by Tech. Sgt. Meredith Mingledorff
Secretary of the Air Force Public Affairs Command Information
9/17/2015 - WASHINGTON (AFNS) -- Chief
Scientist of the Air Force and other senior leaders conducted a panel
discussion about the importance of innovation in a time of austerity
during the 2015 Air Force Association Air and Space Conference and
Technology Exposition Sept. 14.
The panel members, led by Dr. Greg Zacharias, included Air Force
Research Laboratory Commander Maj. Gen Thomas Masiello, Air Force Test
Center Commander Maj. Gen. David Harris, and Institute for Defense
Analyses Science and Technology Policy Institute Director Dr. Mark
Each member of the panel presented his perspective on why continued
innovation is imperative, especially during times of financial struggle.
They each added that while the Air Force may be tempted to cut funding
for science and technology development and testing during budgetary
restrictions, financially constrained environments are exactly when the
Air Force should be investing in their future.
Zacharias began the discussion by stating there are game changers being
developed by science and technology fields including hypersonics,
directed energy, nanotechnology, unmanned systems and autonomous
systems. He stated these innovations will revolutionize the world, and
the most cost effective solution is to find ways to move them through
the acquisition process quicker.
"We have a great opportunity to benefit the acquisition process,"
Zacharias said. "We could benefit from earlier, more extensive, and more
comprehensive modeling and simulation; using the same resources we use
Masiello agreed, adding Air Force Materiel Command's objective of being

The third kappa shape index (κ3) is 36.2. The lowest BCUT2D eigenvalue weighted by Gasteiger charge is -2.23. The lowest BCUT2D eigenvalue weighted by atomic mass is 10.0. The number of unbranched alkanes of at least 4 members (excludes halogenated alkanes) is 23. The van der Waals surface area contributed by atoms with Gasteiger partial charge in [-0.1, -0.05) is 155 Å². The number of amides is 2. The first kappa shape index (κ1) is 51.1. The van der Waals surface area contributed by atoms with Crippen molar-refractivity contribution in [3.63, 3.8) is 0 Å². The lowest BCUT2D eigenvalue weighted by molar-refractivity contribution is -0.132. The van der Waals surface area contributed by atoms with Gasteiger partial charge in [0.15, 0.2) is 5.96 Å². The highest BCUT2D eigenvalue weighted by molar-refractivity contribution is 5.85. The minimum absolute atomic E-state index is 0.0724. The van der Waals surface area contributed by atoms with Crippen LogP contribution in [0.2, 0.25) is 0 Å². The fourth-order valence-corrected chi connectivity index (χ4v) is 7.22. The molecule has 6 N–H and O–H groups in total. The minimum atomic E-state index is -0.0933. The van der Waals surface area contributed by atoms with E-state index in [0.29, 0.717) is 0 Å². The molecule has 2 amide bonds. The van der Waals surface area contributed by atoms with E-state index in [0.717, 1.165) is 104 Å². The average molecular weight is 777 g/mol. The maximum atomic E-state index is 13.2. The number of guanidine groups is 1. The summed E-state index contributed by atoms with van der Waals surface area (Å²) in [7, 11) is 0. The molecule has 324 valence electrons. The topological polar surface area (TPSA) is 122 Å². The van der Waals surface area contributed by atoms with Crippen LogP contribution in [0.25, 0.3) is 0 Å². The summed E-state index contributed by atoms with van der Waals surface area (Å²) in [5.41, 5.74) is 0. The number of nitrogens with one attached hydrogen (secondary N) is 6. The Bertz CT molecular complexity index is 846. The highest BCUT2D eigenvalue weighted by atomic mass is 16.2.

more agile is a key to the solution, and important to how AFRL supports
the Air Force. The general said his organization is working on
"Warfighter Focused Innovation."
"We cannot afford to be working in areas that the warfighter and acquisitions are not on the same page," said Masiello.
The general instituted capability collaboration teams, representing
every major command to document warfighter needs and science and
technology requirements. The result is three-way conversations that
The AFRL commander attributed a broad network of innovators to include
small business, international collaboration and an innovation network
are imperative to mission success. He emphasized work must be more fast
paced; which requires a change in Air Force business practices.
"In a time of austerity, when you're worried about where the next dollar
is coming from, that's when you really want to be thinking about these
capabilities," Lewis said. "That is a time when you want to be investing
in the future of S&T (science and technology)."
When asked how the Air Force can establish policy to ensure adequate
testing without going overboard, Harris responded the balance must be
made between the acquisitions professional and the person paying the
bills. He said testers are the quality control.
"Just remember, at the end of the day, it should work. If it doesn't
work, coming in under cost and under budget doesn't matter," Harris
The panel emphasized cutting funding from science and technology
innovations is a risky proposition that costs more in the long-run.
"The cost of making a mistake is more costly," Lewis said. "In testing,
any result is a good result because we are learning. If you want
something to succeed, you have to pay for it, and you have to make those
investments up front."